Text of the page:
Waxwing1

The Little Mermaid, by Hans Christian Andersen

“Mommy, what’s a mesogloea?”

“Pardon?”

“I don’t like how this story starts out, it’s really weird. I don’t understand it. I asked for Little Mermaid. Put my Little Mermaid tape on, now. Please.”

The young mother took the headphones from her son and bent the band over her head.

Another cut here, and we can peel this flap back to expose the gastric cavity. Nothing out of the ordinary so far. Partially digested fish. Here. You see? This will give us a more precise indication of the time of death. We’ll take a sample. Like so. Scrape some of… That’s plenty. Now watch carefully as I transect this radial canal, and then you’re going to take the scalpel and do the next one yourself. Ready?

She furrowed her brow, slowly moving to eject the cassette from the player.

No indication of the presence of any of the cellular structures associated with effects of external ideotransmission. Ideoconduction. So far, at least. And if we were going to find them, this is where we’d expect them to be. Here… or… here. And we’ve already ruled out the rhopalium. This specimen appears to be a perfectly typical example of its speci… click kerchonk

The mother inspected the label: ‘The Little Mermaid: Hans Christian Andersen‘. Her own handwriting. She’d taped it from the radio herself, only the day before. They’d listened to the broadcast live, both enjoyed it very much, but, she supposed, she hadn’t listened back to the tape afterwards to check the recording. Cursing her technological ineptitude she resolved to replace her radio with a simpler model. A digital one would be nice. Her manicured fingernail scraped at the corner of the tape label as she apologised to her son.

He studied her face for a moment and announced that it didn’t matter- that he didn’t really enjoy fairytales that much anyway. She smiled broadly. His first kindly lie. She’d text his dad about it right away, she thought. And she did. He was almost as proud as she was.

“Good morning class. Is everybody well? Great. Now that we’ve all pretty much mastered the basics, we’re going to be learning to use some of the more advanced features of your eBraillers. Also I’ve borrowed an old Perkins and a SMART; I only have one of each, but I’ve got them for a few weeks so hopefully you’ll all get a chance to try them out. Now, I’m going to walk ‘round and hand o… what’s the matter? Class?”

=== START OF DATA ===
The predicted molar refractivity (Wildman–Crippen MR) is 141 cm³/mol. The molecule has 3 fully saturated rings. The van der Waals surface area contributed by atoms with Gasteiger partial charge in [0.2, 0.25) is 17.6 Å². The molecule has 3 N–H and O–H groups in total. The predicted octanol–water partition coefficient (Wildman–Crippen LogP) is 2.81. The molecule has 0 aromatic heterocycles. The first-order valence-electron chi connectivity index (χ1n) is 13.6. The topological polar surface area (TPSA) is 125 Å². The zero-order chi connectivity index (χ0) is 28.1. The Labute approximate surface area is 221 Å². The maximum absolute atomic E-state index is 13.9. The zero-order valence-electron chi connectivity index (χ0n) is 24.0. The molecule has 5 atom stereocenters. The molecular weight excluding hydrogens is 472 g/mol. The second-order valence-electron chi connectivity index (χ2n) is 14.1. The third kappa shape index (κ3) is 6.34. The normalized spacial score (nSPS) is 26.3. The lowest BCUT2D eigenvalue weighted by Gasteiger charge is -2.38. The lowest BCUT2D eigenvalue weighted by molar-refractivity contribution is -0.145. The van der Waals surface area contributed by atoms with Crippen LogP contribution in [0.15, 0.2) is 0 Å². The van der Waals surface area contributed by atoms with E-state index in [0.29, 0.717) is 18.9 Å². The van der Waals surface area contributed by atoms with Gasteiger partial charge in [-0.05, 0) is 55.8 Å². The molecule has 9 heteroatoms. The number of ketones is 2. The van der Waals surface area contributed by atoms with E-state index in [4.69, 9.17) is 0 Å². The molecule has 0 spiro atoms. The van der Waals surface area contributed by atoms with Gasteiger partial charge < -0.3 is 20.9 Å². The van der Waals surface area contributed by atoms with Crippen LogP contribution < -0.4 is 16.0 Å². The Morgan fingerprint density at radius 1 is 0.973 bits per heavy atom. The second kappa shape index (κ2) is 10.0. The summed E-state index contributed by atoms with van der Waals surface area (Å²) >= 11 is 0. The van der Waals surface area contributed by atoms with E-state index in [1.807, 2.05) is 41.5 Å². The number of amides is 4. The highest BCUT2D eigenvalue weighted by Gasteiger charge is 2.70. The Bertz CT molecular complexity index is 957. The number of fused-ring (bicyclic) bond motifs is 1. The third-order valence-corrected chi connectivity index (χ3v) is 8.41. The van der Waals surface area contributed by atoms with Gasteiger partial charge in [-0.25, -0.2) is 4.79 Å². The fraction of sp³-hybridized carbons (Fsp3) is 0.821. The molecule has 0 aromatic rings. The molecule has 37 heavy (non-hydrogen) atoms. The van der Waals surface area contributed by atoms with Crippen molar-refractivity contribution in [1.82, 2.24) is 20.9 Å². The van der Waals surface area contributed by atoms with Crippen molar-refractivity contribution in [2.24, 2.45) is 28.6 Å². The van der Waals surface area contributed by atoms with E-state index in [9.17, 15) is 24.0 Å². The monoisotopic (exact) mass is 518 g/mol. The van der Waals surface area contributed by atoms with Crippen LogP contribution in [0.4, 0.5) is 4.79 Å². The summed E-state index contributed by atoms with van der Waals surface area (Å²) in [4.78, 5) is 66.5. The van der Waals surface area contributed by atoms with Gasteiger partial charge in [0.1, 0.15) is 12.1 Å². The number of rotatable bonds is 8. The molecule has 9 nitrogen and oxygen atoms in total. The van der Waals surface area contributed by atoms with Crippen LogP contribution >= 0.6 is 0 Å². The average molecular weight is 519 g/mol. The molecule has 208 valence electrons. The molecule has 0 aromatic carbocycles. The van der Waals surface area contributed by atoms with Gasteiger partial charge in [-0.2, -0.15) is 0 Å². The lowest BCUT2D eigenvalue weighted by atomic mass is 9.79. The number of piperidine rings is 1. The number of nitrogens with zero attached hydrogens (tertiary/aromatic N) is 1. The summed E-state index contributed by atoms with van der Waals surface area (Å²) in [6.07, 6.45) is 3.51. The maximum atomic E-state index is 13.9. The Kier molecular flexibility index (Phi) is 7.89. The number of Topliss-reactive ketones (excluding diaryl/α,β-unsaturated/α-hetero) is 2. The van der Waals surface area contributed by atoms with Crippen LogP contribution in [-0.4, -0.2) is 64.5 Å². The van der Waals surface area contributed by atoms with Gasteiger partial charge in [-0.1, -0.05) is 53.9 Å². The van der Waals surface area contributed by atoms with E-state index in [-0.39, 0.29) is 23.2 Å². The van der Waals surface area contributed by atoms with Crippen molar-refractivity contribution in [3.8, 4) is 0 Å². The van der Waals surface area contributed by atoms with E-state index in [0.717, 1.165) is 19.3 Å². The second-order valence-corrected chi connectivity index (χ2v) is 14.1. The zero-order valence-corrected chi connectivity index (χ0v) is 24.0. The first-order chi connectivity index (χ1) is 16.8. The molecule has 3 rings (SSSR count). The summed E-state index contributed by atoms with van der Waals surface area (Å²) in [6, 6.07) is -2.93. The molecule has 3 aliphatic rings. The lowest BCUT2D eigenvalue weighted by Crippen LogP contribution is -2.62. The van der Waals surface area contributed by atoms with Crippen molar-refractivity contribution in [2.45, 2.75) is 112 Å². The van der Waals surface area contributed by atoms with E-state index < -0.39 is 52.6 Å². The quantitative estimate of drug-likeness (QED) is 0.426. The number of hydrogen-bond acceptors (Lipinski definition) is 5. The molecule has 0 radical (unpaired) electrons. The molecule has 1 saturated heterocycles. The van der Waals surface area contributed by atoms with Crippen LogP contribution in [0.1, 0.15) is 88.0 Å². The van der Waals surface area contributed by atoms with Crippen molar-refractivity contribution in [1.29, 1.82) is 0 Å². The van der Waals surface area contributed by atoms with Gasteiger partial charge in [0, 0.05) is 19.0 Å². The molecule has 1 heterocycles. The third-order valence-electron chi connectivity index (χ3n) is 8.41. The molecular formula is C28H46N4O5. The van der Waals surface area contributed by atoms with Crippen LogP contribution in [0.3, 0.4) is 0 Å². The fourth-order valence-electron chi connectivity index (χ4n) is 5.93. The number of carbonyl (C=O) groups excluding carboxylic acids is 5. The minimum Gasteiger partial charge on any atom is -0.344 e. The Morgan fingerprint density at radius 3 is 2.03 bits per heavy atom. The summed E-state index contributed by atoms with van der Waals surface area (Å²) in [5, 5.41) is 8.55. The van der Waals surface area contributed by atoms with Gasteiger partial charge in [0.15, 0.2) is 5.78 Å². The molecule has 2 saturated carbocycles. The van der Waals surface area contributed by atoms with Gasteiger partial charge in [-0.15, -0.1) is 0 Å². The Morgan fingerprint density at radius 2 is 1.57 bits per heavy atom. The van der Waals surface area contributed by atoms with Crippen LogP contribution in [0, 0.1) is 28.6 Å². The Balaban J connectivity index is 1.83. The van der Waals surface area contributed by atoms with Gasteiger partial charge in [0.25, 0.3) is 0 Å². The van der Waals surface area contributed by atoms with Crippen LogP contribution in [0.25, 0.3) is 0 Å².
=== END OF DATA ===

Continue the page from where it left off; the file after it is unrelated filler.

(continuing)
Save for a brief dalliance with Buddhism in his formative years, Steve had a been an atheist all his life. Now that he was dead, he wasn’t sure what to believe. His death had been the culmination of a long, slow decline; he’d had plenty of time to come to terms with the prospect of void. Of null. Of non-existence. He wasn’t expecting an afterlife of any sort. Certainly not this.

Studying his left hand he could clearly make out the form of a wedding band through the stretched latex. Strange- he’d always worn his ring on the right.

His right hand shot into view, seemingly moving of its own volition. It was gloved in latex, with no ring, and was gripping a scalpel. His words came unbidden. Not his words- another man’s words, in another man’s voice, but coming from him. From the body he was occupying.

“This will give us a more precise indication of the time of death. We’ll take a sample. Like so. Scrape some of…”

A third hand entered his field of vision. It was gloved similarly, and wielding a tiny steel scoop with which it proceeded to collect a little of the gloop from the innards of the semi-dissected sea creature.

It was then that the stench hit him. It was fetid and fishy. Steve suddenly regretted cancelling his direct debit to the donkey sanctuary. This didn’t seem like the good ending.

“That’s plenty. Now watch carefully as I transect this radial canal, and then you’re going to take the scalpel and do the next one yourself. Ready?”

The limp squiddy thing flopped on the slab, tentacles splaying as he gripped it firmly by the middle bit. Even through the glove it felt wet, slightly slimy. He wasn’t certain whether he was experiencing tactile input or merely imagining the sensation. Before he could consider the philosophical implications of this, his scalpel hand set to work- quick, precise slices accompanied by a fleshy burbling.

“No indication of the presence of any of the cellular structures associated with effects of external ideotransmission. Ideoconduction. So far, at least. If we were going to find them, this is where we’d expect them to be. Here… or… here.”

The scalpel tip gestured deftly, pointing out parts of the thing’s anatomy.

“And we’ve already ruled out the rhopalium. This specimen appears to be a perfectly typical example of its species.”

Steve wondered what the rhopalium was. It sounded like the word ‘rope’, he supposed; maybe it was the tentacle part. He could see then that, indeed, several tentacles had been severed and were laying on the table with their insides exposed. He began to find himself rather enjoying the situation, peculiar as it was. It was better than non-existence, at least. He’d liked special interest documentaries since becoming bed-ridden, and he’d always had a taste for the gruesome. Steve wondered for how much longer this state of being would persist. No, better not to think about that.

Rhopalium. Huh.

The third hand reached out and took the scalpel.

“There you go. Now, you do what I just did. To that one there. After this we’re going to laterally bisect the mesogloea.”

“You know we both love you very much. We don’t love each other any more, and that’s not your fault, but both of us still love you. You know that, don’t you?”

“I know. That’s not why I’m crying.”

“Then what’s the matter?”

“They cut up the jellyfish. They cut him into bits and put him in the bin.”

The girl ceased her sign language for a moment to wipe away tears.

“They cut him into bits and put him in the bin. I heard it.”